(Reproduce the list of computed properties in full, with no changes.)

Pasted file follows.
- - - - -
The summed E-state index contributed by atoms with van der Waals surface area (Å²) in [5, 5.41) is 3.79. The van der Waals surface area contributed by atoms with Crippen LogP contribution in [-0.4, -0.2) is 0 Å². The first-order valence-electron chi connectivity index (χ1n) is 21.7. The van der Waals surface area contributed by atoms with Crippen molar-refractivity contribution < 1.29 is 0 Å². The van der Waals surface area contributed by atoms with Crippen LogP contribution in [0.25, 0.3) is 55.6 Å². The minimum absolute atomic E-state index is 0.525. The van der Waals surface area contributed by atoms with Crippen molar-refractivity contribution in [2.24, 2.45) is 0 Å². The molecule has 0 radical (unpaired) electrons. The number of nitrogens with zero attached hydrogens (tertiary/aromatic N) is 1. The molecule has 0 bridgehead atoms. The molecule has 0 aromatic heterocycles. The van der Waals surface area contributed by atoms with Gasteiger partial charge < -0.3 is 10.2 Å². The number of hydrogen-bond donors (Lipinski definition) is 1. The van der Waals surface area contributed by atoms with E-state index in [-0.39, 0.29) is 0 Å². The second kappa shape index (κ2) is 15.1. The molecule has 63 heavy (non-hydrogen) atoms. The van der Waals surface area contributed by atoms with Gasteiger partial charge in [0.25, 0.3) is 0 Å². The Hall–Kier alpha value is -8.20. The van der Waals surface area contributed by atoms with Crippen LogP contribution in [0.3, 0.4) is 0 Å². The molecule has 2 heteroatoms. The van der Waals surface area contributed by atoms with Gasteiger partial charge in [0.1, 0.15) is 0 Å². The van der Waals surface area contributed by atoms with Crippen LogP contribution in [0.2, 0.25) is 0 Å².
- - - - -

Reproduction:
The summed E-state index contributed by atoms with van der Waals surface area (Å²) in [5, 5.41) is 3.79. The van der Waals surface area contributed by atoms with Crippen LogP contribution in [-0.4, -0.2) is 0 Å². The first-order valence-electron chi connectivity index (χ1n) is 21.7. The van der Waals surface area contributed by atoms with Crippen molar-refractivity contribution < 1.29 is 0 Å². The van der Waals surface area contributed by atoms with Crippen LogP contribution in [0.25, 0.3) is 55.6 Å². The minimum absolute atomic E-state index is 0.525. The van der Waals surface area contributed by atoms with Crippen molar-refractivity contribution in [2.24, 2.45) is 0 Å². The molecule has 0 radical (unpaired) electrons. The number of nitrogens with zero attached hydrogens (tertiary/aromatic N) is 1. The molecule has 0 bridgehead atoms. The molecule has 0 aromatic heterocycles. The van der Waals surface area contributed by atoms with Gasteiger partial charge < -0.3 is 10.2 Å². The number of hydrogen-bond donors (Lipinski definition) is 1. The van der Waals surface area contributed by atoms with E-state index in [-0.39, 0.29) is 0 Å². The second kappa shape index (κ2) is 15.1. The molecule has 63 heavy (non-hydrogen) atoms. The van der Waals surface area contributed by atoms with Gasteiger partial charge in [0.25, 0.3) is 0 Å². The Hall–Kier alpha value is -8.20. The van der Waals surface area contributed by atoms with Crippen LogP contribution in [0.3, 0.4) is 0 Å². The molecule has 2 heteroatoms. The van der Waals surface area contributed by atoms with Gasteiger partial charge in [0.1, 0.15) is 0 Å². The van der Waals surface area contributed by atoms with Crippen LogP contribution in [0.2, 0.25) is 0 Å².